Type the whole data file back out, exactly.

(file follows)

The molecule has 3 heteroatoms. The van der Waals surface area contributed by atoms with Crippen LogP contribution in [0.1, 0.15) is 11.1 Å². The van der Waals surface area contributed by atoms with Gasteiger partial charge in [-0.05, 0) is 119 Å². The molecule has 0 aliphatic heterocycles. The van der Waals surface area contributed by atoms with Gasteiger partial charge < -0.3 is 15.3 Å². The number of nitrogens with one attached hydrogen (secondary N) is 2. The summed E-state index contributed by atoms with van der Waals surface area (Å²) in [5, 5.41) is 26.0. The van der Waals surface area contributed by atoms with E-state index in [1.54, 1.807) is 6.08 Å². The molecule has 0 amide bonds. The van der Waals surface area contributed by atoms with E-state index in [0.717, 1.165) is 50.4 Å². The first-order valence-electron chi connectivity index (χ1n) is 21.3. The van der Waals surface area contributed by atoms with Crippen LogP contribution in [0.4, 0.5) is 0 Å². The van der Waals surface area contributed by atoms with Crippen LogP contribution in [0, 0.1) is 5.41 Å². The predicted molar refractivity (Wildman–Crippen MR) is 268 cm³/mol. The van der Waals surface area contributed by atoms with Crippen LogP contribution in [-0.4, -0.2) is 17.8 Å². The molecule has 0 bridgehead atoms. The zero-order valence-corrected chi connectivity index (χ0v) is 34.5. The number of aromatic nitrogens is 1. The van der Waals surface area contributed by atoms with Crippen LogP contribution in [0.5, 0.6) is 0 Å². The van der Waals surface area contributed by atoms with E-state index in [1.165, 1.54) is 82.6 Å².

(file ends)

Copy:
The molecule has 3 heteroatoms. The van der Waals surface area contributed by atoms with Crippen LogP contribution in [0.1, 0.15) is 11.1 Å². The van der Waals surface area contributed by atoms with Gasteiger partial charge in [-0.05, 0) is 119 Å². The molecule has 0 aliphatic heterocycles. The van der Waals surface area contributed by atoms with Gasteiger partial charge < -0.3 is 15.3 Å². The number of nitrogens with one attached hydrogen (secondary N) is 2. The summed E-state index contributed by atoms with van der Waals surface area (Å²) in [5, 5.41) is 26.0. The van der Waals surface area contributed by atoms with E-state index in [1.54, 1.807) is 6.08 Å². The molecule has 0 amide bonds. The van der Waals surface area contributed by atoms with E-state index in [0.717, 1.165) is 50.4 Å². The first-order valence-electron chi connectivity index (χ1n) is 21.3. The van der Waals surface area contributed by atoms with Crippen LogP contribution in [0.4, 0.5) is 0 Å². The van der Waals surface area contributed by atoms with Crippen LogP contribution in [0, 0.1) is 5.41 Å². The predicted molar refractivity (Wildman–Crippen MR) is 268 cm³/mol. The van der Waals surface area contributed by atoms with Crippen LogP contribution in [-0.4, -0.2) is 17.8 Å². The molecule has 0 bridgehead atoms. The zero-order valence-corrected chi connectivity index (χ0v) is 34.5. The number of aromatic nitrogens is 1. The van der Waals surface area contributed by atoms with Crippen LogP contribution in [0.5, 0.6) is 0 Å². The van der Waals surface area contributed by atoms with E-state index in [1.165, 1.54) is 82.6 Å².